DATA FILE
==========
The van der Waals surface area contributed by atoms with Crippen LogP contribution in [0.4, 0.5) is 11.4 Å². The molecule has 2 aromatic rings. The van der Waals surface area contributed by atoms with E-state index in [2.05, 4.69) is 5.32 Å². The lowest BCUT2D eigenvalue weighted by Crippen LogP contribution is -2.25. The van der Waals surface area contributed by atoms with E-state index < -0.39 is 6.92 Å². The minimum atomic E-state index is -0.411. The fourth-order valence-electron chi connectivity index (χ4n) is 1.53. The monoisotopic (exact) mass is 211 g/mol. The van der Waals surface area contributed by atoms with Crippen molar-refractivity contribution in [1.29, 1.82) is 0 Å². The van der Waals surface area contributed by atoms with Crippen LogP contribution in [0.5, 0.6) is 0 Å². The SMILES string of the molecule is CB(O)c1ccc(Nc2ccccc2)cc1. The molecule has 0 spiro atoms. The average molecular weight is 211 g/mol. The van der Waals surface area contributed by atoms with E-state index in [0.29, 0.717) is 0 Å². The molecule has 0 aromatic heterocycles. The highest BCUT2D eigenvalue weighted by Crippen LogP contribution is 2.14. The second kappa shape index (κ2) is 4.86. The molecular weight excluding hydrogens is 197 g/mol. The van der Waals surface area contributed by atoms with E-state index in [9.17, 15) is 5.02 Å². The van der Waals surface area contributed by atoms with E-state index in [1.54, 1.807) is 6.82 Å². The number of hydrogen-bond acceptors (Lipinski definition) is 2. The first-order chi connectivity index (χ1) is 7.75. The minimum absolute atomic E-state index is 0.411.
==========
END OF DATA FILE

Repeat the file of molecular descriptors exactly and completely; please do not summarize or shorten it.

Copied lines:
The van der Waals surface area contributed by atoms with Crippen LogP contribution in [0.4, 0.5) is 11.4 Å². The molecule has 2 aromatic rings. The van der Waals surface area contributed by atoms with E-state index in [2.05, 4.69) is 5.32 Å². The lowest BCUT2D eigenvalue weighted by Crippen LogP contribution is -2.25. The van der Waals surface area contributed by atoms with E-state index < -0.39 is 6.92 Å². The minimum atomic E-state index is -0.411. The fourth-order valence-electron chi connectivity index (χ4n) is 1.53. The monoisotopic (exact) mass is 211 g/mol. The van der Waals surface area contributed by atoms with Crippen molar-refractivity contribution in [1.29, 1.82) is 0 Å². The van der Waals surface area contributed by atoms with Crippen LogP contribution in [0.5, 0.6) is 0 Å². The SMILES string of the molecule is CB(O)c1ccc(Nc2ccccc2)cc1. The molecule has 0 spiro atoms. The average molecular weight is 211 g/mol. The van der Waals surface area contributed by atoms with E-state index in [0.29, 0.717) is 0 Å². The molecule has 0 aromatic heterocycles. The highest BCUT2D eigenvalue weighted by Crippen LogP contribution is 2.14. The second kappa shape index (κ2) is 4.86. The molecular weight excluding hydrogens is 197 g/mol. The van der Waals surface area contributed by atoms with E-state index in [9.17, 15) is 5.02 Å². The van der Waals surface area contributed by atoms with E-state index in [1.54, 1.807) is 6.82 Å². The number of hydrogen-bond acceptors (Lipinski definition) is 2. The first-order chi connectivity index (χ1) is 7.75. The minimum absolute atomic E-state index is 0.411.